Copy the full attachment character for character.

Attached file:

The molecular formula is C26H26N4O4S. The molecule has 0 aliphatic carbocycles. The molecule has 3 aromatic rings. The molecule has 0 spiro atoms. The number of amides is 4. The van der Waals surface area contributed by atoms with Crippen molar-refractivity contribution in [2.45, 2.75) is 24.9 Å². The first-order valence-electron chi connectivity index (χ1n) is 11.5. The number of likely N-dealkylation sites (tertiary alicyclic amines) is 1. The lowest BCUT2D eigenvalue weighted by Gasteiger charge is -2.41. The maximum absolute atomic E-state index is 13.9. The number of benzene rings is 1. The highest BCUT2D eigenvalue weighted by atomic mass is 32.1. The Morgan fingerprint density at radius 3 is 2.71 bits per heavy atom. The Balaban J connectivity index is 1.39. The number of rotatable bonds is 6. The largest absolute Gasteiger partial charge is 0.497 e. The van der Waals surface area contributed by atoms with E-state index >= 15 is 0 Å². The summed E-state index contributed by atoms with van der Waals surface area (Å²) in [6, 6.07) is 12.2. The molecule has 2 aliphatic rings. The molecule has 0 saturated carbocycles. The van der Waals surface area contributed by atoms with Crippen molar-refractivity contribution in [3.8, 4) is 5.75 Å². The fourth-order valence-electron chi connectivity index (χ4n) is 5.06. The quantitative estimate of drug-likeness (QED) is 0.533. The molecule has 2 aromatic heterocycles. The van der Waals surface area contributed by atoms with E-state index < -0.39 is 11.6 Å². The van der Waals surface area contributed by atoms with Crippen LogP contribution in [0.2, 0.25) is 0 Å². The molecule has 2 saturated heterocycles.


The molecular formula is C26H26N4O4S. The molecule has 0 aliphatic carbocycles. The molecule has 3 aromatic rings. The molecule has 0 spiro atoms. The number of amides is 4. The van der Waals surface area contributed by atoms with Crippen molar-refractivity contribution in [2.45, 2.75) is 24.9 Å². The first-order valence-electron chi connectivity index (χ1n) is 11.5. The number of likely N-dealkylation sites (tertiary alicyclic amines) is 1. The lowest BCUT2D eigenvalue weighted by Gasteiger charge is -2.41. The maximum absolute atomic E-state index is 13.9. The number of benzene rings is 1. The highest BCUT2D eigenvalue weighted by atomic mass is 32.1. The Morgan fingerprint density at radius 3 is 2.71 bits per heavy atom. The Balaban J connectivity index is 1.39. The number of rotatable bonds is 6. The largest absolute Gasteiger partial charge is 0.497 e. The van der Waals surface area contributed by atoms with E-state index >= 15 is 0 Å². The summed E-state index contributed by atoms with van der Waals surface area (Å²) in [6, 6.07) is 12.2. The molecule has 2 aliphatic rings. The molecule has 0 saturated carbocycles. The van der Waals surface area contributed by atoms with Crippen molar-refractivity contribution in [3.8, 4) is 5.75 Å². The fourth-order valence-electron chi connectivity index (χ4n) is 5.06. The quantitative estimate of drug-likeness (QED) is 0.533. The molecule has 2 aromatic heterocycles. The van der Waals surface area contributed by atoms with E-state index < -0.39 is 11.6 Å². The van der Waals surface area contributed by atoms with Crippen LogP contribution in [0.2, 0.25) is 0 Å². The molecule has 2 saturated heterocycles.